Scientists may soon be able to reveal more about you from your breath than you think. That's because some diseases cause specific chemicals to be discharged in the breath. For example, the breath of a person with liver disease contains dimethyl sulfide. But so far, breath analyzers have been unable to detect very small amounts of specific chemicals or to take continuous readings.
Now, researchers at Battelle Memorial Institute in Columbus, Ohio, have come up with a highly sensitive analyzer that tests each breath so researchers can watch fluctuations of a chosen chemical in a person. The analyzer was adapted from an instrument that measures trace gases in the atmosphere.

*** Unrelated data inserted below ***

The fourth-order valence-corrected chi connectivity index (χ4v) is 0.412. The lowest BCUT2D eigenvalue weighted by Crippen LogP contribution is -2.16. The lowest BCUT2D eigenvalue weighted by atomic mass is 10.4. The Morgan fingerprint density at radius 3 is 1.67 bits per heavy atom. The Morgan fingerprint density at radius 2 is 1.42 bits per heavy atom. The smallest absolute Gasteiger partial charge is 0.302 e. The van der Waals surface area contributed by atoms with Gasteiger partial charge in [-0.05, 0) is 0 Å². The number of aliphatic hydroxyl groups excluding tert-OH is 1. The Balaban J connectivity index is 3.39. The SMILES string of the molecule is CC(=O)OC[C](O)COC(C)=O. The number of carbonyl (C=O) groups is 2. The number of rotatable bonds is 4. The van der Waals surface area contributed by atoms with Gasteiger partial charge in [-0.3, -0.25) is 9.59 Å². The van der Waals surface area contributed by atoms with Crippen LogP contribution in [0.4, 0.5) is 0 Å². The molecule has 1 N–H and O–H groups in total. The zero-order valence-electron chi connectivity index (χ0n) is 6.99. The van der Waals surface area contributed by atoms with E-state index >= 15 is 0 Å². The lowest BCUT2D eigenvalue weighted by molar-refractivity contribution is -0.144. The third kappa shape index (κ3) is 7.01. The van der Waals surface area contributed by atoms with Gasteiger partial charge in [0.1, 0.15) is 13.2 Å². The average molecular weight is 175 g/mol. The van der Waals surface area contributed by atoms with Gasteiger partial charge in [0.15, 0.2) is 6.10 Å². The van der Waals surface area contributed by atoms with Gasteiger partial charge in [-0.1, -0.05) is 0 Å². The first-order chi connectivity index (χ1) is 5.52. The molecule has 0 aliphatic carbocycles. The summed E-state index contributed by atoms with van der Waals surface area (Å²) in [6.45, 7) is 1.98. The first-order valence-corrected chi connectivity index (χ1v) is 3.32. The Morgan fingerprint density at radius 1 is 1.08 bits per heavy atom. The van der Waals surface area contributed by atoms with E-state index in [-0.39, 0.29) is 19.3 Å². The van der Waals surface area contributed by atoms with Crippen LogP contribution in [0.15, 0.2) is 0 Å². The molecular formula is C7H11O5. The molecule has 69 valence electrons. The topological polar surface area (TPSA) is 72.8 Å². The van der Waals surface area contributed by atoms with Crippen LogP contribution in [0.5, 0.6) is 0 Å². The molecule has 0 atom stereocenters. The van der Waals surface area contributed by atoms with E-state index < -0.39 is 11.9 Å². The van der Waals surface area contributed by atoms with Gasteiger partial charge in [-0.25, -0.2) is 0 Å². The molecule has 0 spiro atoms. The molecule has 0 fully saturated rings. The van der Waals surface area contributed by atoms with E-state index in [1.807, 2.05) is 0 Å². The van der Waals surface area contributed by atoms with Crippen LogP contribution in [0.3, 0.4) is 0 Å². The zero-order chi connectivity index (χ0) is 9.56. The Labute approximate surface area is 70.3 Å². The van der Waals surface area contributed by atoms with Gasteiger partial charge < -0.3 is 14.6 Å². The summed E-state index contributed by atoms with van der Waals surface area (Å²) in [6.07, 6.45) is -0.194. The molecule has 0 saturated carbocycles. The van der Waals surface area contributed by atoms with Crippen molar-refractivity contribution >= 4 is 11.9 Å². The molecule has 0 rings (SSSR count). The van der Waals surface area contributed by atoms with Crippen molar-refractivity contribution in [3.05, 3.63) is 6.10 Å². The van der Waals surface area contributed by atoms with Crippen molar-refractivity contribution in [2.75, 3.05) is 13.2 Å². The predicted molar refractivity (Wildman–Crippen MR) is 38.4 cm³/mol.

Besides disease diagnosis, Battelle chemist Don Kenny says, the device could be used to study worker exposure to chemicals -- say, in the dry-cleaning industry. Next, the Battelle team wants to collaborate with medical researchers in human studies to determine the actual levels of chemicals in the breath that indicate specific diseases.